Novel metaphor and embodiment: comprehending novel synesthetic metaphors

Yin Zhong, Kathleen Ahrens, Chu-Ren Huang (Corresponding Author)

Research output: Journal article publicationJournal articleAcademic researchpeer-review


Linguistic synesthesia links two concepts from two distinct sensory domains and creates conceptual conflicts at the level of embodied cognition. Previous studies focused on constraints on the directionality of synesthetic mapping as a way to establish the conceptual hierarchy among the five senses (i.e., vision, hearing, taste, smell, and touch). This study goes beyond examining the directionality of conventionalized synesthetic terms by adopting a Conceptual Metaphor Theory approach (i.e., the Conceptual Mapping Model) to test if conventional synesthetic directionality still holds when it comes to novel metaphorical expressions. The subjects, 308 native English speakers, are asked to judge the degree of commonness, appropriateness, understandability, and figurativeness in order to measure the degree of comprehensibility of novel synesthetic metaphors. Our findings demonstrate that novel synesthetic metaphors that follow conventional directionality are considered more common, more appropriate, and easier to comprehend than those that violate conventional mapping principles; they are also judged as more literal than those that do not follow conventional directionality. This study explores linguistic synesthesia from the perspective of comprehension of novel synesthetic metaphors, posits a pivotal position for mapping principles in synesthetic directionality, and supports an embodied account of linguistic synesthesia.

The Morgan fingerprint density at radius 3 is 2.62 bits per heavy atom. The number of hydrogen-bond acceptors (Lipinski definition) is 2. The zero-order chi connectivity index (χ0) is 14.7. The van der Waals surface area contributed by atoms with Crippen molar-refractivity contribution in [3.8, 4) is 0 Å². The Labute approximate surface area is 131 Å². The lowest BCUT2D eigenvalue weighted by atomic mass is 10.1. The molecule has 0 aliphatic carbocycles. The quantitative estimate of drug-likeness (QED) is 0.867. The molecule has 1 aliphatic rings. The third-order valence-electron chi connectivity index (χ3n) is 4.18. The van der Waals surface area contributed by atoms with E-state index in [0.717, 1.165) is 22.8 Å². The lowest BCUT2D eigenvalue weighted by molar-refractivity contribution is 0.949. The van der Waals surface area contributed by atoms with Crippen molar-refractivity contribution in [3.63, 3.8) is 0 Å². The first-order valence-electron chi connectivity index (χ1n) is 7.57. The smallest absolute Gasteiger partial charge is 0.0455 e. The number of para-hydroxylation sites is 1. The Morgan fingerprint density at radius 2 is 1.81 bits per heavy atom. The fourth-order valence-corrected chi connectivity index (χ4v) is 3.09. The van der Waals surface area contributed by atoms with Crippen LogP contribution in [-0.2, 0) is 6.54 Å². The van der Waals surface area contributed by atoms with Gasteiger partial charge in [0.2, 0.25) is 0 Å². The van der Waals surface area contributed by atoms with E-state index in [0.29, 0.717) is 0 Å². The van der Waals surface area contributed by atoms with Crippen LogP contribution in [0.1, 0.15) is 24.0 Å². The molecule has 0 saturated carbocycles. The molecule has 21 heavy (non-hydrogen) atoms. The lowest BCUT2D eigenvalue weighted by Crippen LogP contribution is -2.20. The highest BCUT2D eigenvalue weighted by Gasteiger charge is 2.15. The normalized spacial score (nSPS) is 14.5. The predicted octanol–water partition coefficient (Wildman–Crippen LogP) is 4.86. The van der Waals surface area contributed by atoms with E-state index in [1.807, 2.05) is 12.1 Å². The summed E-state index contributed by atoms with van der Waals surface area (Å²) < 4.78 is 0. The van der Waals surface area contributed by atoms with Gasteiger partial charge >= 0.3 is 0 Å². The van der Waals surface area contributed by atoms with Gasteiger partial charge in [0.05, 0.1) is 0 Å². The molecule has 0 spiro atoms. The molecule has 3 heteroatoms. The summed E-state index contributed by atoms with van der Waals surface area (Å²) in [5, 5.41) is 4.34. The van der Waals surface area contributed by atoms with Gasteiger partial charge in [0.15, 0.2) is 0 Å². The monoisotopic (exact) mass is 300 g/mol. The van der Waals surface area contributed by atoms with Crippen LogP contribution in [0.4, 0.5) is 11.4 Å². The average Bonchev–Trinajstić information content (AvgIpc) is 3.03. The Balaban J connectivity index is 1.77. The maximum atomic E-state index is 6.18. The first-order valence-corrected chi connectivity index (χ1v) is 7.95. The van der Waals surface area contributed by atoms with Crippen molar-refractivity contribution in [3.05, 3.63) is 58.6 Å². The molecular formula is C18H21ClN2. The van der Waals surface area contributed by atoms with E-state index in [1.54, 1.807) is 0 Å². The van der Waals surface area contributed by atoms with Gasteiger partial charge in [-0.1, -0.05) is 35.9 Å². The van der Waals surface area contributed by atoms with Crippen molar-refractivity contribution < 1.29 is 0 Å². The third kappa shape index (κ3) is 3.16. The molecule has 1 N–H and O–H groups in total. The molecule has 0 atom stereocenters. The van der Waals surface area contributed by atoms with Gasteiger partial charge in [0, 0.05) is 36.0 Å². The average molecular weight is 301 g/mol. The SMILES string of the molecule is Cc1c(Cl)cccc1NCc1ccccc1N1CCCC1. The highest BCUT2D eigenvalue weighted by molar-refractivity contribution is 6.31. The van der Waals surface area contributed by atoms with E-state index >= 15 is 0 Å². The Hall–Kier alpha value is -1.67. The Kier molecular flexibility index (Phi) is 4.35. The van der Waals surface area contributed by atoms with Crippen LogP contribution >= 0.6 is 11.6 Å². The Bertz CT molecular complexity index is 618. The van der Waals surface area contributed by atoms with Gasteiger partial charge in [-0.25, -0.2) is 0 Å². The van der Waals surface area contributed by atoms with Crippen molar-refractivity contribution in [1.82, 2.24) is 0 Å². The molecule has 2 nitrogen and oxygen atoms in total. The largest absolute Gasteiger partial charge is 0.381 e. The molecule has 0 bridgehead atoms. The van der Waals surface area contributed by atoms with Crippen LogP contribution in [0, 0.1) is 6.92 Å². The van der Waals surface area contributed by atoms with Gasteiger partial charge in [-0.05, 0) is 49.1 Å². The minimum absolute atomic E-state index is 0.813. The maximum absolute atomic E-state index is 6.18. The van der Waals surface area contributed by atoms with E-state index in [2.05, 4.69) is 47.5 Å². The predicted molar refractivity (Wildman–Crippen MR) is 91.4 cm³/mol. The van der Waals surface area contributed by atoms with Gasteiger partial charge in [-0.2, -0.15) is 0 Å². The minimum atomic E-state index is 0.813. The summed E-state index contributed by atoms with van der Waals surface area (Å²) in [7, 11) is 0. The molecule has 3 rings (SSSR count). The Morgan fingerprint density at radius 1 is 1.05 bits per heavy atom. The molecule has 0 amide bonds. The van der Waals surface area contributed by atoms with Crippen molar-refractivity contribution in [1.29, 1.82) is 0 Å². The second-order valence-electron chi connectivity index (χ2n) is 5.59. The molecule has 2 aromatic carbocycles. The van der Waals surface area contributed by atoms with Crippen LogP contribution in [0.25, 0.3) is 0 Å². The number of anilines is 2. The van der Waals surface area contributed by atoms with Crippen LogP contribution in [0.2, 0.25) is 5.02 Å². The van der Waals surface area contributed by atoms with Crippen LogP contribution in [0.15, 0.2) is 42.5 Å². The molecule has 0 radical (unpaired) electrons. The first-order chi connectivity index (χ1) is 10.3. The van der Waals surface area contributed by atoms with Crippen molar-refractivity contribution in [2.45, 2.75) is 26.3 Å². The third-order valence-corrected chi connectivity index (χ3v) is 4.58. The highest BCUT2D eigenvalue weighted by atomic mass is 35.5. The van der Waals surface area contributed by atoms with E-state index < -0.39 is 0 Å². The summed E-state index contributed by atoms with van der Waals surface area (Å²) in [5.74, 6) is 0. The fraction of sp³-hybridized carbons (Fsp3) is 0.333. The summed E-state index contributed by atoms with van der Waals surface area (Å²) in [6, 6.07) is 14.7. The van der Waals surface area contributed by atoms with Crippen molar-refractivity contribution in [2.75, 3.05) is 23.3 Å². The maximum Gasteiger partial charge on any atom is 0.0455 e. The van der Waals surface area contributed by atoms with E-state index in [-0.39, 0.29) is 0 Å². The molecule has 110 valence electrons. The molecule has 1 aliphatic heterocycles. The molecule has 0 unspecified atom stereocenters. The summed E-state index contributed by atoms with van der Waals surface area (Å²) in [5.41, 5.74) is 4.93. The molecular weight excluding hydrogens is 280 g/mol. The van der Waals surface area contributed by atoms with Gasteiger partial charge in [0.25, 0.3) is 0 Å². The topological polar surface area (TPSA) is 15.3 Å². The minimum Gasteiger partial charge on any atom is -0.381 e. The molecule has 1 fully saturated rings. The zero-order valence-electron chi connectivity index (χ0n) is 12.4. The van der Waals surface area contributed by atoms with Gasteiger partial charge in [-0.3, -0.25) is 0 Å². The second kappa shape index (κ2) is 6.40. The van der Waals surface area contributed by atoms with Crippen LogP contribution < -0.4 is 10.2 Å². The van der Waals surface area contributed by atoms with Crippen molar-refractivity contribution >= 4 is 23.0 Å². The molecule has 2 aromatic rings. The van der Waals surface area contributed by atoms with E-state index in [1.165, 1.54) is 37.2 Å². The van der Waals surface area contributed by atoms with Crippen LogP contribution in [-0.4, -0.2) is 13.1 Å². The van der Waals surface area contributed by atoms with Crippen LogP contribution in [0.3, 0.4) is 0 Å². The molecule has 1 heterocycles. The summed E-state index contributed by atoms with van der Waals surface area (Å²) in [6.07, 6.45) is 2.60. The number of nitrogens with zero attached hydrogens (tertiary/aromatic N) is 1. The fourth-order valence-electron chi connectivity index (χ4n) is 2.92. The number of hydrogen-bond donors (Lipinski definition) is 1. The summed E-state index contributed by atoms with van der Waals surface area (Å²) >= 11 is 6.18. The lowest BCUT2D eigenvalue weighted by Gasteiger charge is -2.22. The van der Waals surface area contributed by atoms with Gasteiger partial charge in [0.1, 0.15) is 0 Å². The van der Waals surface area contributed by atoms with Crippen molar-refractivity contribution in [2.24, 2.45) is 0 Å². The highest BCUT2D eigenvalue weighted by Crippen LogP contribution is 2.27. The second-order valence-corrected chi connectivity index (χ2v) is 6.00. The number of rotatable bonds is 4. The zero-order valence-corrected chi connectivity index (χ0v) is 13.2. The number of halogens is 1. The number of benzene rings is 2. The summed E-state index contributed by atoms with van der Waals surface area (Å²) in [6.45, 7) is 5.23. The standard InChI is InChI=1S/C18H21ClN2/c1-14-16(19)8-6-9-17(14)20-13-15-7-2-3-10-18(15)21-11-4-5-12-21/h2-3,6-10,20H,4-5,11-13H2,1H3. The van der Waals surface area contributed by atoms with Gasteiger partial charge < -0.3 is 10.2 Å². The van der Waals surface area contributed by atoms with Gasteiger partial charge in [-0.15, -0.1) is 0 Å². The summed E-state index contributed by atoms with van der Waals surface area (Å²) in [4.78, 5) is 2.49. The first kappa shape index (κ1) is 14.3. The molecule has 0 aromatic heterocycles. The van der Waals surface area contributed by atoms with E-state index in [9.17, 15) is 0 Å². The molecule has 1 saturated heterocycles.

Original languageEnglish
Pages (from-to)245-255
JournalLinguistics Vanguard
Issue number1
Early online date25 Jul 2023
Publication statusPublished - Dec 2023


  • conceptual mapping model
  • embodiment
  • linguistic synesthesia
  • mapping principle
  • novel metaphors


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